Flaps 16 and 20 and 17 and 21 may then be closed over and glued to the faces of the flaps 18, 22 and 19, 23. This completes the erection of the carton 10 with the product enclosed ready for shipping. Obviously, the one side or end of the carton may be completely formed before the bottles are placed inside the tubular configuration. There are presently on the market bottle assembly machines which will assemble an array of bottles, in for example, a three deep and four wide configuration and slide them into the automatically erected tubular series of panels. The application of glue can also be carried out during the erection of the carton.
The significance of the present carton becomes apparent when it is understood that the flaps 18, 19, 22 and 23 are formed with perforated lines 26, 27, 28 and 29 therein, respectively. These perforated lines are sufficiently strong to hold their flaps together during shipping when the flaps are glued to the overlying flaps.
As best shown in FIG. 3 and as also illustrated in FIG. 1, the carton blank is marked with a cut designating line 30 on the outside thereof. The cut designating line 30 is shown in the drawing as a series of small circles and dashes.
It is intended that after the carton with its enclosed array of bottles has arrived at the market, that the carton be cut with a razor blade in a holder with a depth guide which will permit the operator to cut only one board thickness along the cut designating line 30.
When the cut designating line 30 has been followed across the front panel 11, up the flaps 17 and 21, across the back panel 13 and then down the flaps 20 and 16 to the front panel, the carton will have been, in effect, cut in half, the only thing holding the two halves together being the perforated flaps 18, 19, 22 and 23 that are glued to the inside of the outer flaps 16, 17, 20 and 21.
When the carton is erected, the cut designating line 30 on the outside flaps is in registry with the perforated lines 26, 27, 28 and 29 so that once the cut has been completed, the operator needs to hit the overlying flap ends of the carton to separate the inner flaps and permit the upper half of the carton, including the top panel 12 and much of front panel 11, to be separated from the bottom half, as shown in FIG. 2.
The function of the partial panel 15 comes into play during the cutting of front panel 11 in that the non-glue bearing portion or upper portion of the panel 15 underlies the cut designating line 30 on the front panel. Thus the panel 15 protects the bottles that are in behind the front panel. When the cut designating line 30 has been followed and the carton separated, the two glue flaps 24 and 25, which have been glued to the lower inside of the flaps 22 and 23, give rigidity to the small corners of the front panel that remains with the display portion of the carton. The glue panel 15 and the lower edge of panel 11 thus become a low vertical lip to help retain the bottles in their assembled position in an upright attitude on the bottom panel.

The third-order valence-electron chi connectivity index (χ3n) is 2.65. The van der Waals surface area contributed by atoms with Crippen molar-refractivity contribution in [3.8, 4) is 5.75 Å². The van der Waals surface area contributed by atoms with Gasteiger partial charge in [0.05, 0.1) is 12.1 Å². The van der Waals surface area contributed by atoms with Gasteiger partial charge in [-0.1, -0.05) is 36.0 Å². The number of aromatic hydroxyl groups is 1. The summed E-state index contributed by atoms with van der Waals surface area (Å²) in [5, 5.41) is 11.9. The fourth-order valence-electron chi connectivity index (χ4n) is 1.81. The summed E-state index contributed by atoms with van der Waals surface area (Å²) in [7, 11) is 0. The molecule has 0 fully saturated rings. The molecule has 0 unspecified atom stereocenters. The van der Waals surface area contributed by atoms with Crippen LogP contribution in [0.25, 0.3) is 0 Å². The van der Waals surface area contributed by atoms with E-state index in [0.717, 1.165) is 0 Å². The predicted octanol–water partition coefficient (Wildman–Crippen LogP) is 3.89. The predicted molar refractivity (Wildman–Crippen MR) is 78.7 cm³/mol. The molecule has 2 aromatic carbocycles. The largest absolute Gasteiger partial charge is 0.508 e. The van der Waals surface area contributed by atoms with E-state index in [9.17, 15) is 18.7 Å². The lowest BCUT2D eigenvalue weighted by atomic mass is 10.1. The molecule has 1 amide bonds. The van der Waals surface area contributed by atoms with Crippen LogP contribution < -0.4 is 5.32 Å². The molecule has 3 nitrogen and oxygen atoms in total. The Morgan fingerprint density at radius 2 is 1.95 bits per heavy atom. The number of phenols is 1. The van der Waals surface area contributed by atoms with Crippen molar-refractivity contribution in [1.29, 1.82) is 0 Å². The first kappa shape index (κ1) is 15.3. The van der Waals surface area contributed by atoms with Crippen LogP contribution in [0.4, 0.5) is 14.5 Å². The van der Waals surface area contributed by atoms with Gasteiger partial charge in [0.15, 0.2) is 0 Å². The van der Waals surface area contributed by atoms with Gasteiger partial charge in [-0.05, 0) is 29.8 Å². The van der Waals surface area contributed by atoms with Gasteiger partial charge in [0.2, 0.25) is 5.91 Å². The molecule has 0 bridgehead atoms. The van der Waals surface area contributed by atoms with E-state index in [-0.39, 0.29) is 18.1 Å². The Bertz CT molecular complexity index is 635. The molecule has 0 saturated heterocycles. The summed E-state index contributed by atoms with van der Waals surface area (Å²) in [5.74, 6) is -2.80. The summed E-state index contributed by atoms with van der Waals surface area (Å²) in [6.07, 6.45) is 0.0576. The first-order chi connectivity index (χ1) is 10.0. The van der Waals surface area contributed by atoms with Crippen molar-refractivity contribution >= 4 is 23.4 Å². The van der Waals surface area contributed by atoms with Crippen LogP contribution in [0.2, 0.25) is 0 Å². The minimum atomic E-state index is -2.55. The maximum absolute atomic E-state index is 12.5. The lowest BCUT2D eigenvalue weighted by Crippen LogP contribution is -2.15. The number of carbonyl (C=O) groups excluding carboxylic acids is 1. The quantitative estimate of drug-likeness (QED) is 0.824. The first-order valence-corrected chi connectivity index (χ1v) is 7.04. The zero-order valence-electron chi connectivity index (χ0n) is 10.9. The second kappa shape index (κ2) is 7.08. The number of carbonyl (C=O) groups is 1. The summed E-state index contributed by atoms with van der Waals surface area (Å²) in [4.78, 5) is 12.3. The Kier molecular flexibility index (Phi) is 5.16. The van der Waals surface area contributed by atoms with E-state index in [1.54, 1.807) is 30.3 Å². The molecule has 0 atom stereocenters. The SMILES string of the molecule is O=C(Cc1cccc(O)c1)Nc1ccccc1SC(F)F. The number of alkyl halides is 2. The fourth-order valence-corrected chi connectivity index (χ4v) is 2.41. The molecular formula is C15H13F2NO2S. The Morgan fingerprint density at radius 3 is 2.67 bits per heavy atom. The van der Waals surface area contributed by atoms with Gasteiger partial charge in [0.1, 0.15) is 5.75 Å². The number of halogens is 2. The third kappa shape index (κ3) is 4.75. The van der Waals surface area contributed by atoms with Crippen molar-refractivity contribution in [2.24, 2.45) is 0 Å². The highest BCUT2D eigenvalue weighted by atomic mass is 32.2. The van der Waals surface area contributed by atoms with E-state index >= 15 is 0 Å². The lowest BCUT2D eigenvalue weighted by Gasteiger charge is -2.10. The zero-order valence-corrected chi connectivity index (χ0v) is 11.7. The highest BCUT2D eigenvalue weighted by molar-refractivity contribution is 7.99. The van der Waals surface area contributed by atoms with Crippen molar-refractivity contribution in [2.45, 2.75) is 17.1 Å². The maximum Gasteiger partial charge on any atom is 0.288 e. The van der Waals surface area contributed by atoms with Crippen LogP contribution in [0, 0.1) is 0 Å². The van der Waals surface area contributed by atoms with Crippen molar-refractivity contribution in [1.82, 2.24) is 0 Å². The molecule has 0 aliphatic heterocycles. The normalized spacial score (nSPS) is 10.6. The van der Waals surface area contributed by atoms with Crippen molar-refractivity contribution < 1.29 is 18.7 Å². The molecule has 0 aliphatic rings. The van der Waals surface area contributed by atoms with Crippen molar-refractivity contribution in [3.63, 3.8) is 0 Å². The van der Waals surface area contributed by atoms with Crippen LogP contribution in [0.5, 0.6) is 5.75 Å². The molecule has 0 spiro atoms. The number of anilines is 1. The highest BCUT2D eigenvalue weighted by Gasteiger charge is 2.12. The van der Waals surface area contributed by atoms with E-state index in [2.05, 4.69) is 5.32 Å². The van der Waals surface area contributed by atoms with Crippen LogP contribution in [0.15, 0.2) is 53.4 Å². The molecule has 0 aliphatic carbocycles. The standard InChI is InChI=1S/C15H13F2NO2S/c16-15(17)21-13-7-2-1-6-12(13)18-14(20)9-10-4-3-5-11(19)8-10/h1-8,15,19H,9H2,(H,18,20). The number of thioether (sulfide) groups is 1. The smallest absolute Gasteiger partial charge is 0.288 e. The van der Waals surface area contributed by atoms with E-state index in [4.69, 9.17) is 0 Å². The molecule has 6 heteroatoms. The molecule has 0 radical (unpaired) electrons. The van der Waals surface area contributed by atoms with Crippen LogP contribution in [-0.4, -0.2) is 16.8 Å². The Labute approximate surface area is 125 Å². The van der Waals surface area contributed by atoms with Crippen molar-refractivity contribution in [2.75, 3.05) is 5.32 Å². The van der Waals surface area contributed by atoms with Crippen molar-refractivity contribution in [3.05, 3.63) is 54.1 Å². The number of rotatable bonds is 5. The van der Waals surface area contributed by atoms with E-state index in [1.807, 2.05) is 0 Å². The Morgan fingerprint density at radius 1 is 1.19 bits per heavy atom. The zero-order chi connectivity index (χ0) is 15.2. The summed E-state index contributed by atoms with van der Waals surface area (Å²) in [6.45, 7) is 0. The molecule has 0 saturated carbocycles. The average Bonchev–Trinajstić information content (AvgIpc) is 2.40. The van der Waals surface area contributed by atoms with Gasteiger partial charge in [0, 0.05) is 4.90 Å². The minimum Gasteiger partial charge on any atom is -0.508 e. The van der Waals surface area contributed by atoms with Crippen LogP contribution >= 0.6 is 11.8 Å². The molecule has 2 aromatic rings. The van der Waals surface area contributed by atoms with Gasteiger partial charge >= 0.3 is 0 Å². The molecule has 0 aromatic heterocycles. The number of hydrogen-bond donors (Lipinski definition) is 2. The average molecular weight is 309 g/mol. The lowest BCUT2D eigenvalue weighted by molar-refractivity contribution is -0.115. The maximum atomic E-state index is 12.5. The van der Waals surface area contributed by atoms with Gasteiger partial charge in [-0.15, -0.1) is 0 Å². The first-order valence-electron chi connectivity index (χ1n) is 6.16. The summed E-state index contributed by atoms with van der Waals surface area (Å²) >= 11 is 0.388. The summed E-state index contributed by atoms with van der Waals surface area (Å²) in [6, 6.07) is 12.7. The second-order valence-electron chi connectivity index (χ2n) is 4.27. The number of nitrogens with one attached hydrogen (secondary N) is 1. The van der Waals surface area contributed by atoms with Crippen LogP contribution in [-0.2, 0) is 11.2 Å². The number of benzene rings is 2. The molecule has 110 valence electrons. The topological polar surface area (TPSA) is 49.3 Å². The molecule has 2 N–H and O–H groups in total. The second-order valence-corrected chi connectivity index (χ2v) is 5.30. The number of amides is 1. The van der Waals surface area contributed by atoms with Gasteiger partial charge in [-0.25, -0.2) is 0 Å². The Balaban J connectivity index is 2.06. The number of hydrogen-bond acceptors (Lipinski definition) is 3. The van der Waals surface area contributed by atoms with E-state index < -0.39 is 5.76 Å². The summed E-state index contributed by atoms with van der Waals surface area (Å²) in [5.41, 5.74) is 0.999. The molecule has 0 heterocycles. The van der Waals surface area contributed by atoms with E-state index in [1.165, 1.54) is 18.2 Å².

The bottles are protected on the sides by the fact that the cut designating line 30 in the flaps is over the top of a thickness of board formed by the flaps with the score line. The cut designating line 30 at the back panel is indicated as being just below the top edge and the bottles will normally have their tops below the level of the cut line. Furthermore, the bottles, if they are plastic, will usually have fairly heavy closures and they will not normally be of a larger diameter than the bottles. Even so, they are certainly less subject to being cut into than the blown side wall or bottom of the bottle.
It can thus be seen that applicant has provided a carton which meets the criteria set forth in the objects of the invention, in that it is made of a minimum amount of corrugated board and is configured so that it can be handled through fairly conventional wrap-around carton erecting, assembling and sealing apparatus.
Furthermore, the carton after shipping can be easily severed with the upper half being discarded and the lower half serving as a display carton.
While the carton shown and described in detail has been described as used in shipping plastic bottles, it could be used to ship and later serve as a display for glass bottles or containers formed from other materials, such as folding cartons made of paper or plastic.
The particularly described carton shows the flaps 18, 19, 22 and 23 as being the underlying flaps with the perforated lines. It should be apparent that the flaps 16, 17, 20 and 21 could be the underlying flaps and have perforated lines in place of the cut designating lines, while the other flaps would carry the cut designating lines in place of the perforated lines.
As a matter of fact, the flaps that are hinged to a particular panel need not both be either an outside or underlying flap. The only requirement is that those flaps which are to be underlying have the perforated line while the outside flaps have the cut designating lines.
Having described the best mode contemplated for carrying out the invention, applicant should not be limited thereby but be afforded the scope of coverage commensurate with the appended claims
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|U.S. Classification||229/112, 229/204, 229/240, 229/115, 229/235|
|Sep 5, 1985||AS||Assignment|
Owner name: OWENS-ILLINOIS, INC., A CORP. OF OH.
Free format text: ASSIGNMENT OF ASSIGNORS INTEREST.;ASSIGNOR:GULLIKSON, RALPH G.;REEL/FRAME:004449/0938
Effective date: 19850117
|Jun 9, 1987||AS||Assignment|
Owner name: OI FOREST PRODUCTS STS INC., ONE SEAGATE, TOLEDO,
Free format text: ASSIGNMENT OF ASSIGNORS INTEREST.;ASSIGNOR:OWENS-ILLINOIS, INC.;REEL/FRAME:004744/0811
Effective date: 19870323
Owner name: OI FOREST PRODUCTS STS INC., OHIO
Free format text: ASSIGNMENT OF ASSIGNORS INTEREST;ASSIGNOR:OWENS-ILLINOIS, INC.;REEL/FRAME:004744/0811
Effective date: 19870323
|May 30, 1989||FPAY||Fee payment|
Year of fee payment: 4
|Jun 22, 1993||REMI||Maintenance fee reminder mailed|
|Nov 21, 1993||LAPS||Lapse for failure to pay maintenance fees|
|Feb 1, 1994||FP||Expired due to failure to pay maintenance fee|
Effective date: 19930912